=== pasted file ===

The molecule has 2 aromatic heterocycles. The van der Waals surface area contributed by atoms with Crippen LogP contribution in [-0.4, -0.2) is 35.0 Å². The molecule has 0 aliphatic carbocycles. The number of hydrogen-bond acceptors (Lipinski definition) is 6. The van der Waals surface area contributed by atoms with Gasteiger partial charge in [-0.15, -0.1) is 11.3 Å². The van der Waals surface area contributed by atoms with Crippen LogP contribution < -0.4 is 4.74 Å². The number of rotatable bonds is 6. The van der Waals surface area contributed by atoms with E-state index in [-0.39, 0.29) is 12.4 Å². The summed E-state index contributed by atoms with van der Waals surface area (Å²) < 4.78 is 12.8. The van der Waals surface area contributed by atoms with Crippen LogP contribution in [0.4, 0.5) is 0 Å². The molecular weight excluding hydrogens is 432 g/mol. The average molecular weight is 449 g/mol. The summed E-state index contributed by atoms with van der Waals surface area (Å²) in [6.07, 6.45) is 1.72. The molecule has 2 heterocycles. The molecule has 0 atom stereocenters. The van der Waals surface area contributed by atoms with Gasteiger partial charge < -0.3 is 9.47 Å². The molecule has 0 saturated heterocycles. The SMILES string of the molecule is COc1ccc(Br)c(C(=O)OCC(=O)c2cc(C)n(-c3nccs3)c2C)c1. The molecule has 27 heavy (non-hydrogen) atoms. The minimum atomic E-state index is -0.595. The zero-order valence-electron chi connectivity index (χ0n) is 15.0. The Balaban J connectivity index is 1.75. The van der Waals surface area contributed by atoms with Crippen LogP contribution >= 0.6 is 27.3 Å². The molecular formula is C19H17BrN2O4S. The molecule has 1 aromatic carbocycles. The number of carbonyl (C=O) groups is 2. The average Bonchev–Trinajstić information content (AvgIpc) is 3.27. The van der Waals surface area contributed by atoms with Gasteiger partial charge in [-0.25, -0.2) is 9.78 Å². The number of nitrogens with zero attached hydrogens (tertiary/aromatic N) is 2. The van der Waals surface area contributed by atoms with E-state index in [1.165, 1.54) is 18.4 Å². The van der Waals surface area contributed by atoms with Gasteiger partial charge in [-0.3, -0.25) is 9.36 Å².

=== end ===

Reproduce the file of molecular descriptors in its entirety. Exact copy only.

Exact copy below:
The molecule has 2 aromatic heterocycles. The van der Waals surface area contributed by atoms with Crippen LogP contribution in [-0.4, -0.2) is 35.0 Å². The molecule has 0 aliphatic carbocycles. The number of hydrogen-bond acceptors (Lipinski definition) is 6. The van der Waals surface area contributed by atoms with Gasteiger partial charge in [-0.15, -0.1) is 11.3 Å². The van der Waals surface area contributed by atoms with Crippen LogP contribution < -0.4 is 4.74 Å². The number of rotatable bonds is 6. The van der Waals surface area contributed by atoms with E-state index in [-0.39, 0.29) is 12.4 Å². The summed E-state index contributed by atoms with van der Waals surface area (Å²) < 4.78 is 12.8. The van der Waals surface area contributed by atoms with Crippen LogP contribution in [0.4, 0.5) is 0 Å². The molecular weight excluding hydrogens is 432 g/mol. The average molecular weight is 449 g/mol. The summed E-state index contributed by atoms with van der Waals surface area (Å²) in [6.07, 6.45) is 1.72. The molecule has 2 heterocycles. The molecule has 0 atom stereocenters. The van der Waals surface area contributed by atoms with Gasteiger partial charge < -0.3 is 9.47 Å². The molecule has 0 saturated heterocycles. The SMILES string of the molecule is COc1ccc(Br)c(C(=O)OCC(=O)c2cc(C)n(-c3nccs3)c2C)c1. The molecule has 27 heavy (non-hydrogen) atoms. The minimum atomic E-state index is -0.595. The zero-order valence-electron chi connectivity index (χ0n) is 15.0. The Balaban J connectivity index is 1.75. The van der Waals surface area contributed by atoms with Crippen LogP contribution >= 0.6 is 27.3 Å². The molecular formula is C19H17BrN2O4S. The molecule has 1 aromatic carbocycles. The number of carbonyl (C=O) groups is 2. The average Bonchev–Trinajstić information content (AvgIpc) is 3.27. The van der Waals surface area contributed by atoms with Gasteiger partial charge in [-0.25, -0.2) is 9.78 Å². The number of nitrogens with zero attached hydrogens (tertiary/aromatic N) is 2. The van der Waals surface area contributed by atoms with E-state index in [1.165, 1.54) is 18.4 Å². The van der Waals surface area contributed by atoms with Gasteiger partial charge in [-0.3, -0.25) is 9.36 Å².